international analysis and commentary

A grand strategy toward Russia and Ukraine: the German lead needs the EU’s support


Geopolitically and geoeconomically, the EU’s relations with Russia have been tense for many years. The gas wars between Kiev and Moscow have hit some Eastern European member states, jeopardizing Europe’s energy security. The Russian-Georgian war of 2008 led to a new debate over resurging Russian imperialism. Furthermore, discussions about a new round of NATO enlargement to the East have been raising mistrust in Moscow for years. Nothing, however, has challenged the relationship more than the recent, violent escalation in the Ukraine crisis and Moscow´s political (and military) decision to annex Crimea.

On July 29th, the Council of the Foreign Ministers of the European Union unanimously approved new sanctions against Russia, following violence in Ukraine on the heels of the downing of a civil aircraft over the territory of East Ukraine. Under the new sanctions, access to the European capital market is more difficult for Russian banks, arms and dual-use goods exports to Russia have been banned, and transfers of special technologies for oil drilling have been restricted. The impact of sanctions on the Russian economy and financial system can be considered to be serious and even “systemic”.

The new sanctions and the unanimity of the decision inside the Council might be considered a belated, but positive, signal for the Common Foreign and Security Policy (CFSP). Ultimately the EU has proven able to overcome political differences on a sensitive issue such as that of  relations with its big eastern neighbor. However, while the decision was made by unanimity, and not recurring to mechanisms like constructive abstention or derogation to the unanimity rule, it is still a product of the usual intergovernmental bargaining process resulting in a compromise position. The German Foreign Ministry has defined the sanctions as “calibrated”, aimed at reaching an ample political result, (rising pressure on Moscow) with the least amount of economic damages for relations with Russia.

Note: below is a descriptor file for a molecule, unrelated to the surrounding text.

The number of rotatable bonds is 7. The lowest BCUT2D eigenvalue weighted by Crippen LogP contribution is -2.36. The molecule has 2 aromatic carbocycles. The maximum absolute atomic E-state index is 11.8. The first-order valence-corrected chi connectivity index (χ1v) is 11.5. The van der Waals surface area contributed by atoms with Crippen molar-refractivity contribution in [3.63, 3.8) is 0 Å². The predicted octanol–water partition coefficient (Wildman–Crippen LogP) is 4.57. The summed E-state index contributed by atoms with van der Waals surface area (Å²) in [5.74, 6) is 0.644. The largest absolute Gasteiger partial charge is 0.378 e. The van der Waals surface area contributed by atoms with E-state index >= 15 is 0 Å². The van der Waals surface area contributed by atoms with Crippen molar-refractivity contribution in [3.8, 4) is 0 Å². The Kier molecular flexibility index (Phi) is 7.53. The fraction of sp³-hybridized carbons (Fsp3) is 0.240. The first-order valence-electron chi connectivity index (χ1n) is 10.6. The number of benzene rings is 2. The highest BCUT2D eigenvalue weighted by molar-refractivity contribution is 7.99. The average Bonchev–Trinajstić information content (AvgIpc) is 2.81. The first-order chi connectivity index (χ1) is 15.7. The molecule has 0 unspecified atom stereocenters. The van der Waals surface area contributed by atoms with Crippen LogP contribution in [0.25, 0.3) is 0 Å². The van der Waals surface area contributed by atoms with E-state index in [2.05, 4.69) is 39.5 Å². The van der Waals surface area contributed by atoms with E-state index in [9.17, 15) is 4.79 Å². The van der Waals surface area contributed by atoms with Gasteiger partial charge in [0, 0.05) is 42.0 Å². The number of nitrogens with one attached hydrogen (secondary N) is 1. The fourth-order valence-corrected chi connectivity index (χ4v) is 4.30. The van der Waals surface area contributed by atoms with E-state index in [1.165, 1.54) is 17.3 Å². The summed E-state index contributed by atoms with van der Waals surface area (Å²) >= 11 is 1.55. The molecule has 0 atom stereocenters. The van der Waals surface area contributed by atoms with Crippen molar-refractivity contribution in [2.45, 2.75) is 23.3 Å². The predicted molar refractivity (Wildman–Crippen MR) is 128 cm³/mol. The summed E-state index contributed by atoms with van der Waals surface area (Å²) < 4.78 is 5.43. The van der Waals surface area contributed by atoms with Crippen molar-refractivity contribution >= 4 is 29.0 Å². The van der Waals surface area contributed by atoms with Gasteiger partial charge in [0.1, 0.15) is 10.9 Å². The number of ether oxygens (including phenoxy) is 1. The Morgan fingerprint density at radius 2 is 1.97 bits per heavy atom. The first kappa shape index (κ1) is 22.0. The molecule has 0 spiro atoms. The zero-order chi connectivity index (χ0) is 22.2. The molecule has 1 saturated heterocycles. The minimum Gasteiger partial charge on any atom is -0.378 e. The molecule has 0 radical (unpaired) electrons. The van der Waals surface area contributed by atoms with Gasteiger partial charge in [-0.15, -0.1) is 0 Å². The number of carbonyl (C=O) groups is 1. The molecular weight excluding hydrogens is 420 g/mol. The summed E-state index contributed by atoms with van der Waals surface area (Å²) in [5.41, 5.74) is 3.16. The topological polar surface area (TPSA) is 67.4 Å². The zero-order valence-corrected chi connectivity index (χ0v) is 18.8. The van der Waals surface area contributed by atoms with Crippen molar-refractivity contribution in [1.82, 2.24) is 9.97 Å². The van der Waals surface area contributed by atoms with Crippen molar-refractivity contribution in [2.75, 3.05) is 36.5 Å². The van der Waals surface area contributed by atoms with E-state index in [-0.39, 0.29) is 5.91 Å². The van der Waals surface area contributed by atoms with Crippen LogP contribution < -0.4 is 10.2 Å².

Indeed the decision to impose harder sanctions, a long-time declared request of the Obama Administration, was more of a result of the short-term shock following the shooting of the Malaysia Airlines civil aircraft and the strong pressure from the US, than as product of a coherent, coordinated, long-term (foreign policy) strategy of the EU. Indeed, before this date, EU sanctions had solely targeted some of Putin´s entourage by freezing their bank accounts.

The crisis has proven once more the geostrategic weakness of the EU as a global or regional player, but has revealed some shifts in the (informal) power balances of the Union as well. Since the initial shock, when neither the EU nor its members seemed really prepared to face and manage the crisis, Berlin has slowly emerged in its function of continental leader and broker both at the EU level and in the relations between Kiev and Moscow. From the very beginning the Ukraine crisis has been managed by intensive intergovernmental diplomacy with Berlin as the crucial player.

After failing to strike a deal between the Maidan protesters and former President Viktor Yanukovych, Berlin, backed by Paris and Warsaw, engaged in diplomatic efforts aimed at positioning the EU as a third, relatively even-handed party, willing to broker a peace deal among the two fronts. Berlin assumed a similar stance inside the EU, between Russia-friendly and Russia-critical countries. Eventually, Berlin proved able to act as a responsible leader inside the EU: it supported the request for new and deeper sanctions, accepting their costs for its own economy; it offered help to Ukraine, at the same time keeping the door open for dialogue with Moscow, while ruling out further sanctions and underlining the European interest in strong commercial ties with Moscow. This overall position has recently been reiterated by Chancellor Angela Merkel.